Fueling the Force Against the Number One Cancer Killer

Lung cancer kills more people each year than breast, colon, pancreatic and prostate cancer combined. And, every eight minutes, a woman in the United States loses her battle with lung cancer.
This post was published on the now-closed HuffPost Contributor platform. Contributors control their own work and posted freely to our site. If you need to flag this entry as abusive, send us an email.

Lung cancer kills more people each year than breast, colon, pancreatic and prostate cancer combined. And, every eight minutes, a woman in the United States loses her battle with lung cancer. It's a silent health care crisis that is projected to end the lives of 72,000 American women in 2016 alone - more than a quarter of all female cancer deaths. Driving awareness of these startling statistics is essential to helping people realize just how prevalent lung cancer is and that it can affect anyone - not just smokers.

The reality is that we can't fight lung cancer by just building more awareness. Never before has there been a more urgent need to advance treatment options and early detection. We need to invest in advanced medical research that will bring innovative treatments to the forefront to help people fight lung cancer and bring us closer to finding a cure.

Funding medical research is at the core of the American Lung Association's mission to save lives by improving lung health and preventing lung disease. Their research builds healthier futures by bringing together the most innovative and inquisitive scientific minds to create a world free of lung disease for future generations. I recently had the opportunity to talk with Susan J. Rappaport, MPH, Vice President of Research and Scientific Affairs for the American Lung Association, and discuss the latest advancements in lung cancer research and what inspires her to find a cure.

EHB: Susan, what inspired you to join the American Lung Association team?

SR: During graduate school, I became interested in the burden of asthma. I spent a few years investigating emergency room visits in New York City, and the relationship between changes in the weather and emergency room visits by people with asthma. The job advertisement by the American Lung Association about an opening in their Epidemiology and Statistics Unit came at a welcome time. I felt that by joining the American Lung Association, I could further my knowledge of lung disease, and continue to study the environment and its impact - which I'm happy to say that I have, for 34 years!

EHB: There has been a lot of recent progress made in the field of lung cancer research. What do you feel is some of the most innovative research being conducted?

SR: Some of the most promising is in the field of immunology. Immunotherapy uses drugs that help your own immune system fight the cancer. I'm also extremely excited about new research into non-small cell lung cancer (NSCLC). This research continues to enhance our understanding of NSCLC from a single entity to a disease comprised of many genetically and clinically distinct groups. There's so much great lung cancer research happening, including research that the American Lung Association is actively funding, that is looking at using genomics to attack lung cancer, as well as overcoming acquired drug resistance to new targeted therapies.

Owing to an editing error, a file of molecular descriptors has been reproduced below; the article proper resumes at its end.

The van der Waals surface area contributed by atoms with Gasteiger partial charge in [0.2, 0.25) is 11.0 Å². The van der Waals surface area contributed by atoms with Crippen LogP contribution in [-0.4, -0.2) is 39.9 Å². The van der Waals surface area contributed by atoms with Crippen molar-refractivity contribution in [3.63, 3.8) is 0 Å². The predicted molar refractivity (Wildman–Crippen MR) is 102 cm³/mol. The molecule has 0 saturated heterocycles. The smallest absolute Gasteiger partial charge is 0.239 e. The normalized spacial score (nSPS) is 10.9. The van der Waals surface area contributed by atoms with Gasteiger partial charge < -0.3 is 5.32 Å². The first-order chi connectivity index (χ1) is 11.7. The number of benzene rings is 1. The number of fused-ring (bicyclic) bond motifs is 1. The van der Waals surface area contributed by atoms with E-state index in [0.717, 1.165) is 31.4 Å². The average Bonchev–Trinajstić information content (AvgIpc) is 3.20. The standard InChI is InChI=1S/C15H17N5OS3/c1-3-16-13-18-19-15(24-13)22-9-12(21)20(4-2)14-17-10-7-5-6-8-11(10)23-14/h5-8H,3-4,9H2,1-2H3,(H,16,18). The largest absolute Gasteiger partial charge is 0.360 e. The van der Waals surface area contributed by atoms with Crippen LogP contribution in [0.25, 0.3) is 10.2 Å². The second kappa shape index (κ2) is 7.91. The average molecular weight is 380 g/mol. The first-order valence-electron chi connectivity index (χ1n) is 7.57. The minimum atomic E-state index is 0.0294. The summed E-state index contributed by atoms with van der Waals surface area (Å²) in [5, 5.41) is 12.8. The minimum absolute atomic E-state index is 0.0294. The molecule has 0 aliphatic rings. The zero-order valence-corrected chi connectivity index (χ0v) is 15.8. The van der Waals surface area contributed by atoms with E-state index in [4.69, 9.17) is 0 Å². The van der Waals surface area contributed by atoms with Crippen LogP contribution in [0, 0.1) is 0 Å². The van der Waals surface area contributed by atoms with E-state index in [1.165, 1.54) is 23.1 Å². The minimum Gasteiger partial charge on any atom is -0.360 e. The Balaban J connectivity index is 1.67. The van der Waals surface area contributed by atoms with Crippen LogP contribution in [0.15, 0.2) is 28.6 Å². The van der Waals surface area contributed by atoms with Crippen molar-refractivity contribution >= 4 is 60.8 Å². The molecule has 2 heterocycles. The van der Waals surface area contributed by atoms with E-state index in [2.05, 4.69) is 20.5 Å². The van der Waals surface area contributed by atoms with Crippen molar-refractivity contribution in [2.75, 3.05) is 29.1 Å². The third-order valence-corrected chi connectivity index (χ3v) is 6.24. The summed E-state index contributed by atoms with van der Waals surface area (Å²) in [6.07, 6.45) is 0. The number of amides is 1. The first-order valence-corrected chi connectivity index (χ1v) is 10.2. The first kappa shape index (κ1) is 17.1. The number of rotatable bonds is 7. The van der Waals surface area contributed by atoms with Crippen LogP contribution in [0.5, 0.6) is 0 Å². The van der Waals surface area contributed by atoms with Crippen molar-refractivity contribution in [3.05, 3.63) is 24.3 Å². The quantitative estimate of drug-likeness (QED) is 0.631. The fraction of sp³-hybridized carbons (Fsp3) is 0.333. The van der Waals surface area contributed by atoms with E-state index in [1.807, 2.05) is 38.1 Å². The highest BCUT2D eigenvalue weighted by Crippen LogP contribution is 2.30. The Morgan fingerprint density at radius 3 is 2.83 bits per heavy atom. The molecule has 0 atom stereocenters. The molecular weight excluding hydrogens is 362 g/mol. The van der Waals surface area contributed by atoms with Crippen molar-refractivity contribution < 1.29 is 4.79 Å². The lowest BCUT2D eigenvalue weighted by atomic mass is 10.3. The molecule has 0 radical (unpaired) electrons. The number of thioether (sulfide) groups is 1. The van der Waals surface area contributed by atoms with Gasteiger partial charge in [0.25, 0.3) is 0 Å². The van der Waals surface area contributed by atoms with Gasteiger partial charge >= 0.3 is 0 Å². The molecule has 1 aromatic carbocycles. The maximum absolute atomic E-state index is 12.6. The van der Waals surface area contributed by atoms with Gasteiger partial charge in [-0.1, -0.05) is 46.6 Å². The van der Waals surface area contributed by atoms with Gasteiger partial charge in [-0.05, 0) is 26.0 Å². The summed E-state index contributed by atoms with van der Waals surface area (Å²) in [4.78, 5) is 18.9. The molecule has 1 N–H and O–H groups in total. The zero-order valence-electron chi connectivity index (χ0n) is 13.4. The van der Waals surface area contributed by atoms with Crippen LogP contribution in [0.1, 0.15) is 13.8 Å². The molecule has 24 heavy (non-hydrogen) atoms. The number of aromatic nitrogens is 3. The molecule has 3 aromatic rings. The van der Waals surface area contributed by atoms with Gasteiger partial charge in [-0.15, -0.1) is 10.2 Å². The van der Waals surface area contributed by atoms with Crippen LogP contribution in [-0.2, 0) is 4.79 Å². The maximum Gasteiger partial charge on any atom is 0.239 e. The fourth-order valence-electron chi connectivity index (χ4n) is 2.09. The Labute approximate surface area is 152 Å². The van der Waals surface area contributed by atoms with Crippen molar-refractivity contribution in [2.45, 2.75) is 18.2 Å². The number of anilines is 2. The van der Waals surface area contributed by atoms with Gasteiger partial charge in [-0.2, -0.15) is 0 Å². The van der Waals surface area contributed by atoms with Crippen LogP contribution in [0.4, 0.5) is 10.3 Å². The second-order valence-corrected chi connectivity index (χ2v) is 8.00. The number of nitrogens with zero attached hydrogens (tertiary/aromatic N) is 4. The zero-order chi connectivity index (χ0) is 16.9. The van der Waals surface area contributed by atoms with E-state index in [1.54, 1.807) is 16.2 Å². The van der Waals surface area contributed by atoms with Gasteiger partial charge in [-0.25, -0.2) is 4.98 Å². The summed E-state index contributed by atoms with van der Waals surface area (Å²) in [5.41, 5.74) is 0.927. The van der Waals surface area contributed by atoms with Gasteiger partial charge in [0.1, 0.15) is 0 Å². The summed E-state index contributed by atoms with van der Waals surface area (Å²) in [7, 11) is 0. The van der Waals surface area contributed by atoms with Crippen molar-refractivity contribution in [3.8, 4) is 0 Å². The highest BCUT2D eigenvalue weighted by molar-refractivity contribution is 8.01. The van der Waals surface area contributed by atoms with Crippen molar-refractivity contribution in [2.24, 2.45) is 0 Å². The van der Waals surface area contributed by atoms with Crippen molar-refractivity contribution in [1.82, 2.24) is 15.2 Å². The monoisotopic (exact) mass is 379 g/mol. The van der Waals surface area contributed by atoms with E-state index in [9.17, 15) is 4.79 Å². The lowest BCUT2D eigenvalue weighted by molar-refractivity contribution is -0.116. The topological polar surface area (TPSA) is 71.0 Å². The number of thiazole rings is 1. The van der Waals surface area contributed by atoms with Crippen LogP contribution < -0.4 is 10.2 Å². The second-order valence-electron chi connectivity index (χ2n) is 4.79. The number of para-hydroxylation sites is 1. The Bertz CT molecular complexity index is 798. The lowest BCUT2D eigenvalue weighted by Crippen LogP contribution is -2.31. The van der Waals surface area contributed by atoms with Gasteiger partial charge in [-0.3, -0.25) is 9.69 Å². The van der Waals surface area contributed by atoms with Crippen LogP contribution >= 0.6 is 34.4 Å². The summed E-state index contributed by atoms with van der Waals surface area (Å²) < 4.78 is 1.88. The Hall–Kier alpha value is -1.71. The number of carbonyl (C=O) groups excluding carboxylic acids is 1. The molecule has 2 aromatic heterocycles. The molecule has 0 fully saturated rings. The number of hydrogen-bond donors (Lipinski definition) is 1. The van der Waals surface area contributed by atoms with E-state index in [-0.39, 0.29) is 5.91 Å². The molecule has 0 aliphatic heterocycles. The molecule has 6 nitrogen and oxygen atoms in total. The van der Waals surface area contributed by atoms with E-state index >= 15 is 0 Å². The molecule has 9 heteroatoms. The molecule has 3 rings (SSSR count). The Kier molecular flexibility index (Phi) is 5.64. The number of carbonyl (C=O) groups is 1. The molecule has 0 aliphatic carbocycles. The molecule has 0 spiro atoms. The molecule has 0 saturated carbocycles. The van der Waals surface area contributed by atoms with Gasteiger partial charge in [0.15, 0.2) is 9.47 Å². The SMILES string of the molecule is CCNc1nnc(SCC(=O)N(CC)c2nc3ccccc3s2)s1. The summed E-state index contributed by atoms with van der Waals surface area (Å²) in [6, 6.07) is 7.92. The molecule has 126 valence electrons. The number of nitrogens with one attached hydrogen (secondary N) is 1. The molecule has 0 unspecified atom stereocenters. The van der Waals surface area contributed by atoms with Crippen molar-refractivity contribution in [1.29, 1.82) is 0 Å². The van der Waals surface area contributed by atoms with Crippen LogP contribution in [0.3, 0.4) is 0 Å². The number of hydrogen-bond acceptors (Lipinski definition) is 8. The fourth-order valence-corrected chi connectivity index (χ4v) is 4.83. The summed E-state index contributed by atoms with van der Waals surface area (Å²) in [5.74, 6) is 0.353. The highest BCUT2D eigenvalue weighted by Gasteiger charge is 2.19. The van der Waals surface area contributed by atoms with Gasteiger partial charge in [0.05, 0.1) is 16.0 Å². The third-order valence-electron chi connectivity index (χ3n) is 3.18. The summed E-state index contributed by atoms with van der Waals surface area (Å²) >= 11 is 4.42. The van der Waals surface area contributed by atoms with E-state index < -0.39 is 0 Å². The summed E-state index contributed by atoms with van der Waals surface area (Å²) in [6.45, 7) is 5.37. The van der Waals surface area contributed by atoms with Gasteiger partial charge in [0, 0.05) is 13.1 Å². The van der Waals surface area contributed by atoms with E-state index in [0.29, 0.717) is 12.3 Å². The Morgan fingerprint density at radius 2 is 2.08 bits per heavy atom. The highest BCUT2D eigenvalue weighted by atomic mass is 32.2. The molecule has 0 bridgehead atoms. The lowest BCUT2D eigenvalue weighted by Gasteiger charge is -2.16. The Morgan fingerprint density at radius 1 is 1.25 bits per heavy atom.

EHB: We know that early detection is key to increasing survival rates for lung cancer. How will new recommendations, such as reimbursable, low dose CT scans help prolong and save lives?

SR: We believe when widely implemented, lung cancer screening will reduce lung cancer mortality by causing lung cancer to be detected at an earlier, more treatable stage. This "stage shift" in diagnosis should increase survival rates significantly. We know that when you find lung cancer earlier, it's easier to treat. We are currently funding investigations to ensure that the real-world implementation of screening mirrors the success seen in the landmark National Lung Screening Trial, where lung cancer deaths were reduced by 20 percent. The American Lung Association- funded study will examine screening in a real-world setting, with the goal of improving the effectiveness of lung cancer screening implementation and narrowing the differences in lung cancer mortality between different racial groups.

EHB: How can people learn more about the incidence of lung cancer, and what they can do to get involved and help spread awareness about the disease?

SR: Lung cancer is the leading cancer killer. I encourage anyone who wants to educate themselves about lung cancer to visit LUNGFORCE.org. There, they can learn about incidence rates, share their story, support research and participate in LUNG FORCE walks and other American Lung Association events. LUNGFORCE.org also includes educational opportunities to better understand lung cancer, and resources for both patients and caregivers.

In support of the American Lung Association's LUNG FORCE, an initiative to make lung cancer a public health priority, drive policy change and increase research funding, CVS Pharmacy locations nationwide will be conducting an in-store campaign from Sunday, May 15th through June 11th that will give customers an opportunity to donate to the initiative at the register or online. Funds raised through the in-store campaign will support health education and critical research that will lead to better treatment options and improved methods of early lung cancer detection.

Popular in the Community